Colorado’s governor has ordered a special legislative session Monday to reconsider a civil unions bill, but it remained unclear this weekend whether the Republican-controlled Legislature would allow the proposal to come to a vote -- or even be debated.
The legislation, which the Democratic-controlled Senate has passed and which the governor has indicated he would sign, was stuck in a state House committee when the legislative session ended last week. Gov. John Hickenlooper, a Democrat, called the special session to address civil unions, among a handful of other proposals.
But Republican House Speaker Frank McNulty has the power to replace committee members who will determine whether the civil unions legislation comes up for debate. At a Thursday news conference, McNulty, who has voiced his opposition to the civil unions bill in the past, criticized the governor's call for a special session and said it would require a "reset," the Denver Post reported.
House Minority Leader Mark Ferrandino, who sponsored the bill, said that could mean McNulty plans to "reset" the committee that would consider the legislation by removing Republicans who support it.
“I’ve asked the speaker for a commitment that it will get to the floor," Ferrandino told the Los Angeles Times on Friday. "He has not made any comment to me that it will get to the floor.
“Given the games and lengths the speaker and majority leader were willing to go to on Tuesday night to keep this from coming to a vote, I have no indication things will change,” added Ferrandino, the first openly gay member of the Legislature.
“We will know how this goes depending on which Republicans are appointed to that committee,” said Mario Nicolais, a Denver-based campaign finance lawyer and spokesman for Coloradans for Freedom, a conservative group formed to push for passage of civil unions.
“It is very likely a 'kill committee' is about to be created,” Nicolais told The Times. “I hope not. But that is definitely a potential outcome.”
In the House, five of 33 Republicans support civil unions, he said — enough to pass the bill.
“If it gets to the floor, it passes,” Nicolais said, “It’s not even a slim margin.”
But he said he hadn't received any word Friday from Republican House leaders that they would take up the bill.
“I continue to hold out hope that it will get a full hearing on the House floor,” said Nicolais, who noted that he is Republican, religious and straight.
“There’s so much support for it in Colorado, and not just on one side,” he said.
Less than a day after Hickenlooper announced the special session, One Colorado, a Denver-based group representing 25,000 gays and lesbians statewide, gathered 3,000 signatures on a petition asking McNulty to give civil unions "a fair hearing." The group organized a rally Saturday in Colorado Springs and others posted plans on Facebook to rally Monday in Denver.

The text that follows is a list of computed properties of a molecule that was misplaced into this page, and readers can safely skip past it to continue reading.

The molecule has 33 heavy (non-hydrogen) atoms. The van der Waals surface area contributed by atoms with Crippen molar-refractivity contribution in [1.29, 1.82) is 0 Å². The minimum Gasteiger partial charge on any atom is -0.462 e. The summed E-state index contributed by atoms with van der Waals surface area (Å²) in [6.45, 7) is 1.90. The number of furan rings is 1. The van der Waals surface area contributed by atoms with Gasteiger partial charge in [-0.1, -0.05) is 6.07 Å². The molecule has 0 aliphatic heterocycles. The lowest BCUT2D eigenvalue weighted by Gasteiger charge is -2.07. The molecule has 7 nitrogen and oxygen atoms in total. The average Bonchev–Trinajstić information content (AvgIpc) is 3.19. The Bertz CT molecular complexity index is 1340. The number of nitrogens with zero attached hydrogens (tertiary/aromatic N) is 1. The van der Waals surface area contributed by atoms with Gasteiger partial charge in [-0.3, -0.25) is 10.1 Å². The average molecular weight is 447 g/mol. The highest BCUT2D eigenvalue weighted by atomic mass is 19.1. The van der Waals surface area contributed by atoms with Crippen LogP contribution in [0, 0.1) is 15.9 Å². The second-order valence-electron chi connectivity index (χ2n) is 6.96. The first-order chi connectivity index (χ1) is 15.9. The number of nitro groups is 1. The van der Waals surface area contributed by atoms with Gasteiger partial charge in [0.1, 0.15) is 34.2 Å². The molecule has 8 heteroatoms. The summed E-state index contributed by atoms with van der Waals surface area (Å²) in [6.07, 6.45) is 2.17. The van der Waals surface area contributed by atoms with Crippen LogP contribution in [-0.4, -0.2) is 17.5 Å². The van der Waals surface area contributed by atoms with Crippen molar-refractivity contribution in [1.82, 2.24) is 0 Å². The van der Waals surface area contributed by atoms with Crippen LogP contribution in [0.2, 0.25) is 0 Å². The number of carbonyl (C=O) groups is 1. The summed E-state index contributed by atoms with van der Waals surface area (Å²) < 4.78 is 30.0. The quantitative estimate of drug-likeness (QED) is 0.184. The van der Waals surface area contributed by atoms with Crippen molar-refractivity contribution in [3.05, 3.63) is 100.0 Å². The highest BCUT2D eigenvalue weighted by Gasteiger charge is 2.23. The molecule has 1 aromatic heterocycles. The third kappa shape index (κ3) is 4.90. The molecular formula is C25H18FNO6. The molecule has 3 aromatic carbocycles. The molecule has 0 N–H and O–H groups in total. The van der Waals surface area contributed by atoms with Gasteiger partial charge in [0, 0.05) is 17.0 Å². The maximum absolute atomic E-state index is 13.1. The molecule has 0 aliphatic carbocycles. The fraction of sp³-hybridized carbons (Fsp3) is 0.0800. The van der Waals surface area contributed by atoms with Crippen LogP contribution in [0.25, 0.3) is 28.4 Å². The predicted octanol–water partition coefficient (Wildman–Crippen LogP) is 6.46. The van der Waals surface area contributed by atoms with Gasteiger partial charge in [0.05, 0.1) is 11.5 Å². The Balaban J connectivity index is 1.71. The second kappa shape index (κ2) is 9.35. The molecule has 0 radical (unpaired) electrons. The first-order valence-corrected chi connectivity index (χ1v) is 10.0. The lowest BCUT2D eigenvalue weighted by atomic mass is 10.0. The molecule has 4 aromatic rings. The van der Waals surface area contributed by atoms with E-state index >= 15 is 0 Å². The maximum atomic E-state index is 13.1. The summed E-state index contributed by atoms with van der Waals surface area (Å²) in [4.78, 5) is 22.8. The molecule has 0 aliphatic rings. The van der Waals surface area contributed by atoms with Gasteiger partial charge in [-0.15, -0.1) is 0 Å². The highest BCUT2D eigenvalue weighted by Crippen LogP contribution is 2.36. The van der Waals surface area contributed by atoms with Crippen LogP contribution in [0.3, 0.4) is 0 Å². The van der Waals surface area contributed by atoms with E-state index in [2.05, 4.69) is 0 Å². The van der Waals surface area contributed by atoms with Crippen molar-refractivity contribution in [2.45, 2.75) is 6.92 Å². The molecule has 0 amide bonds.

Nine states already allow civil unions or domestic partnerships for gays and lesbians; another eight plus the District of Columbia allow gay marriage or are awaiting enactment of laws legalizing it.
If Colorado's measure becomes law, the state would become only the second in the Rocky Mountain region to endorse civil unions or domestic partnerships after Nevada did so in 2009.
Supporters face significant opposition.
House Majority Leader Amy Stephens, who represents the Colorado Springs area and is running for reelection in a hotly contested Republican primary, bills herself at the top of her campaign Web page as “fighting the battle to stop civil unions.”
She formerly worked for the conservative Colorado Springs-based Focus on the Family, which has joined the Colorado Catholic Conference and other groups in campaigning against civil unions. Stephens did not respond to email questions about the legislation last week.
Focus on the Family supporters have already mailed 70,000 postcards to House members urging them to vote against civil unions, which they see as a first step toward legalizing gay marriage, a spokeswoman said.
“In other states, when civil unions or similar laws are passed, in virtually every case the next step is same-sex marriage or in our case, it would be a challenge to the marriage amendment” passed in 2006, said Carrie Gordon Earll, a spokeswoman for CitizenLink, the policy arm of Focus on the Family.
“There’s considerable opposition to this bill because of the concern of protecting our marriage amendment,” Gordon Earll told The Times.
She said her group was planning rallies on Monday and Tuesday in Denver.
“You will see proponents and opponents at the Capitol over the next few days,” she predicted.
It's not clear how long the special session could last. The most recent special session, called in 2006 to address immigration legislation, lasted five days.
Justice Department to monitor some Texas elections
Bristol Palin ridiculing Obama on gay marriage? Cue the backlash
Purple Hearts for domestic terror victims? Lawmakers say it's time